On 22 June, George Osborne introduced his Budget as one which 'pays for the past and plans for the future', adding that the hard choices would not be buried 'in the small print of the Budget document' - change indeed!
The Budget, coming part way through a tax year, was always going to be more about spending cuts and future tax changes than any immediate changes. The virtually immediate (midnight on 22 June) increase in Capital Gains Tax (CGT) for higher rate taxpayers was the exception to this!
Here we have summarised some of the immediate changes and those proposed for future years that are likely to most affect you. Of course, the true implications of the budget announcement depend on your individual personal and professional circumstances so do speak to your L&M financial adviser for more information.
The following changes will be effective from 2011/12. It's bad news for higher rate tax payers. The threshold at which you start to pay higher rate tax is frozen until 2013. Assuming that your income rises each year, more of your pay will fall into the higher band.
The personal allowance for those aged under 65 will be increased by £1,000 to £7,475 and the intention of increasing this further to £10,000 by the end of the Government's term. This could affect your tax planning if you employ members of your family.
Capital Gains Tax
For those whose income and gains remain below the basic rate band for income tax (after allowing for deductions such as losses and the annual exempt amount) the rate of CGT will remain at 18%.
For individuals whose income and gains exceed the basic rate band, trustees and personal representatives, the rate will increase to 28% as from 23 June 2010.
The annual exempt amount (AEA) will remain at its current level of £10,100 for individuals (most trustees £5,050).
With these figures in mind, you should look to maximise allowances such as ISA's and consider utilising investments that are subject to CGT. Why? Because for a higher rate tax payer who makes a gain within the AEA, there is no further tax liability.
The announcement of the immediate increase in CGT to 28% for higher rate tax payers has reopened the argument of investment bonds versus unit trusts.
This latest Budget itself didn't bring any additional changes to investments - just confirmation of some of the changes announced in the April Budget.
Individual Savings Accounts (ISAs)
ISA limits will continue to be indexed in line with RPI from April 2011.
The Government will review the date at which the State Pension Age rises to 66. This will be supported by a call for evidence.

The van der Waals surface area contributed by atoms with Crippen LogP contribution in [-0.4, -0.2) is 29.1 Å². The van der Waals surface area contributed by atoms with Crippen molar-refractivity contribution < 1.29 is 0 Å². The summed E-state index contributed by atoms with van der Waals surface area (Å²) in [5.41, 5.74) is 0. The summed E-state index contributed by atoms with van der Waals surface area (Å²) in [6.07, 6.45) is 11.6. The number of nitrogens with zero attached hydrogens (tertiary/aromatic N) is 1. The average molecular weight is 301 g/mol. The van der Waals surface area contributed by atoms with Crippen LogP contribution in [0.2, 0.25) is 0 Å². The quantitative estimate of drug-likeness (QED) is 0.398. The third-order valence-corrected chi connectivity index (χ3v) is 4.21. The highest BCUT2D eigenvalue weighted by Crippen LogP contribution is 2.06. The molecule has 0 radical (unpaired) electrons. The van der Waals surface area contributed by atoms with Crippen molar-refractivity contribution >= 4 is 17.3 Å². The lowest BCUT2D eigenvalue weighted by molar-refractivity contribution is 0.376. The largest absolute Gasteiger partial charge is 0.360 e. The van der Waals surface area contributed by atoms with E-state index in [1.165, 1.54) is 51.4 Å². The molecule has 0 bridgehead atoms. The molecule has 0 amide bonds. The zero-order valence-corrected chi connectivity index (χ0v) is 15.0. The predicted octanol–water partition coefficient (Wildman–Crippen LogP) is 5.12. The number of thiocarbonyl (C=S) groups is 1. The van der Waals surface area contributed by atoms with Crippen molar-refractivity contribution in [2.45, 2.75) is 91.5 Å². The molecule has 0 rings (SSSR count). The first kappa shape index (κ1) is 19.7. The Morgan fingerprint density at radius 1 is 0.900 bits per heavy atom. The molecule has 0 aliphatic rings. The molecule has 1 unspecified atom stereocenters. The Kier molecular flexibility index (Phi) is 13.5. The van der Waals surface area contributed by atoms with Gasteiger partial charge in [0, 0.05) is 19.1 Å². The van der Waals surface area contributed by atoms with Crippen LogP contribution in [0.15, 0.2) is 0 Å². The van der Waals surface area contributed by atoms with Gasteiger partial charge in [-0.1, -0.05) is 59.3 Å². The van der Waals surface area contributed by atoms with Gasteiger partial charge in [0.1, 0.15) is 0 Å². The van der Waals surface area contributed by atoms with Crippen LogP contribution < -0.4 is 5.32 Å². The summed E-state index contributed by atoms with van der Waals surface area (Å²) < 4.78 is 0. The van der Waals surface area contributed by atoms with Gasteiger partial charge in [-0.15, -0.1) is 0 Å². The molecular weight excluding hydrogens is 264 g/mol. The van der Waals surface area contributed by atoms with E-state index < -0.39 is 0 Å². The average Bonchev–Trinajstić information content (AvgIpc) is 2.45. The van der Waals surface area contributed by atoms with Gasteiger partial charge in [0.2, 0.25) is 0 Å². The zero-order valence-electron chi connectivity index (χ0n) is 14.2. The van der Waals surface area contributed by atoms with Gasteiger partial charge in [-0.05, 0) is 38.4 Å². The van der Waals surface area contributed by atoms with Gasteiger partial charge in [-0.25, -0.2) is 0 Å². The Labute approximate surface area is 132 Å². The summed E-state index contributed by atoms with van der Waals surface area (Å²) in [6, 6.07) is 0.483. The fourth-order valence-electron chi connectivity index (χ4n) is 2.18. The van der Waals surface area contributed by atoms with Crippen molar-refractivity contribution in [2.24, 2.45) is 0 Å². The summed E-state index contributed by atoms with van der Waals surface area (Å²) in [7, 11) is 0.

The legislation before the Emergency Budget had fairly wide ranging consequences for a lot of medics - the two primary ones being:
This legislation to taper down relief for those earning over £130,000 was rushed through Parliament and into the Finance Act 2010 despite almost unanimous protestation from pensions experts, life companies and financial advisers alike.
The 22 June Budget recognised the concerns of the industry and voiced its own worries about the complex addition to the tax system and the impact it could have on pensions saving.
Taking the lead of the pensions industry, the Government is proposing to lower the annual allowance to between £30,000 and £45,000. Something which the Tax Incentivised Savings Association, the National Association of Pension Funds and the Association of British Insurers put their weight behind at the beginning of the year.
The details of this are still not known, so watch this space.
Deferring the Effective Annuity Requirement to Age 77
The Government has announced that, with effect from 2011/12, it will end the effective requirement to use a pension fund to buy an annuity by the age of 75 and instead defer it to the age of 77.
This we hope will give people more flexibility when considering their options. For many medics, with the NHS as the foundation of their pension planning, annuities are often avoided and instead other options are sought such as unsecured pensions.
The standard rate of VAT for registered businesses is increasing to 20% with effect from 4 January 2011. However, zero rated supplies, exempt supplies and those subject to the reduced rate of 5% are unaffected by the change.
State Benefits - Child Tax Credit
From April 2011, the second income threshold for the family element of the child tax credit will reduce from £50,000 to £40,000.
The rates of Child Benefit will be frozen for 3 years from April 2011. It has also been confirmed that Child Trust Funds will reduce and cease as announced in May 2010.